Public Domain Day 2010: A roundup
January 1st 2010 was Public Domain Day, when around the world various works fell out of copyright and into the public domain. Back in November we put together a rough list of which works fall into the public domain:
You can find the list of 563 authors on our Public Domain Works project, which is a simple registry of artistic works that are in the public domain:
The list can be sorted by author surname, birth date, death date and number of works by clicking on the relevant headings. Notable authors include the poets William Butler Yeats and Osip Mandelstam, as well as the father of psychoanalysis Sigmund Freud.
The Telegraph celebrated Public Domain Day with an editorial from Shane Richmond, Head of Technology:
Happy Public Domain Day everyone! Today is the day that copyright expires on a whole range of works. As we reported this morning, from today works by Sigmund Freud, WB Yeats, Ford Madx Ford and illustrator Arthur Rackham are today part of the public domain. They can be made cheaply available as educational editions, translated into braille or made into audiobooks, all without anyone needing to give permission or any fees changing hands. They are also available to be reinterpreted and re-used by new artists.
Wikimedia UK anticipates January 1, “Public Domain Day”, 2010 being a great year for additions to the digital Wikimedia Commons. The poetry of W. B. Yeats, the works of Sigmund Freud, and Arthur Rackham’s classic children’s book illustrations all enter the public domain. When the complexities of copyright no longer encumber reuse of old works, a work that has been a “sleeper” can become a new classic. Perhaps the definitive example of this is “It’s a Wonderful Life“, the 1946 Frank Capra film that became a Christmas classic in the 1980s.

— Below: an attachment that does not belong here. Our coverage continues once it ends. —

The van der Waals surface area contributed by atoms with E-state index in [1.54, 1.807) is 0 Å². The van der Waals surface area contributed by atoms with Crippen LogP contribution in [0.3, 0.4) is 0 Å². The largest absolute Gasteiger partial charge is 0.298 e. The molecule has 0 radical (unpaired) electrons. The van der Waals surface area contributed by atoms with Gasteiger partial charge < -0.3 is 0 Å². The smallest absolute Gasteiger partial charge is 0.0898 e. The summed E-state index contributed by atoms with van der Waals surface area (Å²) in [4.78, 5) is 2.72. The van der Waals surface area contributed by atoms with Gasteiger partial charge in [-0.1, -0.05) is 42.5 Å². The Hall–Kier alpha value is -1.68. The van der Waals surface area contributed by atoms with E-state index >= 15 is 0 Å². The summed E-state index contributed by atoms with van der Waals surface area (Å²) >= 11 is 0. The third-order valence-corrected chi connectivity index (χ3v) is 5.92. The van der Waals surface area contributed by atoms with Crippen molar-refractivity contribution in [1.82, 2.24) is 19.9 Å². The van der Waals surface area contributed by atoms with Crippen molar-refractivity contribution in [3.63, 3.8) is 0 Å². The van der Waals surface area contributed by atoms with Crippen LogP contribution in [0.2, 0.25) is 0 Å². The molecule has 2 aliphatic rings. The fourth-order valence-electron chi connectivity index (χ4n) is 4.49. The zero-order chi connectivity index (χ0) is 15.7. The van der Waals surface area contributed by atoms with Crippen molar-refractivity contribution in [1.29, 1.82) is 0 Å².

Wikimedia UK promotes the uploading of copyright-free text to Wikisource, a sister site to Wikipedia, so that it can be widely enjoyed. Audio recordings of public domain works may be added to the Wikimedia Commons site, and Wikimedia UK invites you to join us and help digitise and preserve our common cultural heritage. You can make it available for everyone to share, build on, and simply enjoy.
On a less happy note, copyright scholar James Boyle at the Center for the Study of the Public Domain writes:
What is entering the public domain in the United States? Sadly, we will have nothing to celebrate this January 1st. Not a single published work is entering the public domain this year. Or next year. Or the year after. Or the year after that. In fact, in the United States, no publication will enter the public domain until 2019. And wherever in the world you live, you now have to wait a very long time for anything to reach the public domain. When the first copyright law was written in the United States, copyright lasted 14 years, renewable for another 14 years if the author wished. Jefferson or Madison could look at the books written by their contemporaries and confidently expect them to be in the public domain within a decade or two. Now? In the United States, as in most of the world, copyright lasts for the author’s lifetime, plus another 70 years. And we’ve changed the law so that every creative work is automatically copyrighted, even if the author does nothing. What do these laws mean to you? As you can read in our analysis here, they impose great (and in many cases entirely unnecessary) costs on creativity, on libraries and archives, on education and on scholarship. More broadly, they impose costs on our entire collective culture. […] We have little reason to celebrate on Public Domain Day because our public domain has been shrinking, not growing.
More detailed comment and analysis from the Centre is available at:
See also posts from: